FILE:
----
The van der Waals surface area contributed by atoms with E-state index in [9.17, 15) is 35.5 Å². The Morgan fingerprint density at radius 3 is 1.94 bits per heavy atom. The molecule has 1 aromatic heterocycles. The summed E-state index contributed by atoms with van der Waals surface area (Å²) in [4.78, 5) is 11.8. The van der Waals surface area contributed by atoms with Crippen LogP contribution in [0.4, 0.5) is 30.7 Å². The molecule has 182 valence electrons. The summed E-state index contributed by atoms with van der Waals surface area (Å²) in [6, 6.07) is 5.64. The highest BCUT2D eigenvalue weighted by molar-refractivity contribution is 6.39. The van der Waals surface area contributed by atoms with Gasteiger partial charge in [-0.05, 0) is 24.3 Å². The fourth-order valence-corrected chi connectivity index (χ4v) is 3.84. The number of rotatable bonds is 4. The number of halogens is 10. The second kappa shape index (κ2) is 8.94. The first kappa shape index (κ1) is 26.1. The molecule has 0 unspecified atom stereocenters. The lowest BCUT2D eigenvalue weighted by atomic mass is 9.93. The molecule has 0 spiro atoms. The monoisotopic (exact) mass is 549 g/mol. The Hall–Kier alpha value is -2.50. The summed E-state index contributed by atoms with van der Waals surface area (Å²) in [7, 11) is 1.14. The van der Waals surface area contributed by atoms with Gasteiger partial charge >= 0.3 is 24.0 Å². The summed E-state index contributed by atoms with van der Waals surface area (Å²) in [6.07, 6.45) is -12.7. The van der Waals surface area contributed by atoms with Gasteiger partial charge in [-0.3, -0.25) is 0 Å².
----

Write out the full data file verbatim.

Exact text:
The van der Waals surface area contributed by atoms with E-state index in [9.17, 15) is 35.5 Å². The Morgan fingerprint density at radius 3 is 1.94 bits per heavy atom. The molecule has 1 aromatic heterocycles. The summed E-state index contributed by atoms with van der Waals surface area (Å²) in [4.78, 5) is 11.8. The van der Waals surface area contributed by atoms with Crippen LogP contribution in [0.4, 0.5) is 30.7 Å². The molecule has 182 valence electrons. The summed E-state index contributed by atoms with van der Waals surface area (Å²) in [6, 6.07) is 5.64. The highest BCUT2D eigenvalue weighted by molar-refractivity contribution is 6.39. The van der Waals surface area contributed by atoms with Gasteiger partial charge in [-0.05, 0) is 24.3 Å². The fourth-order valence-corrected chi connectivity index (χ4v) is 3.84. The number of rotatable bonds is 4. The number of halogens is 10. The second kappa shape index (κ2) is 8.94. The first kappa shape index (κ1) is 26.1. The molecule has 0 unspecified atom stereocenters. The lowest BCUT2D eigenvalue weighted by atomic mass is 9.93. The molecule has 0 spiro atoms. The monoisotopic (exact) mass is 549 g/mol. The Hall–Kier alpha value is -2.50. The summed E-state index contributed by atoms with van der Waals surface area (Å²) in [7, 11) is 1.14. The van der Waals surface area contributed by atoms with Gasteiger partial charge >= 0.3 is 24.0 Å². The summed E-state index contributed by atoms with van der Waals surface area (Å²) in [6.07, 6.45) is -12.7. The van der Waals surface area contributed by atoms with Gasteiger partial charge in [-0.3, -0.25) is 0 Å².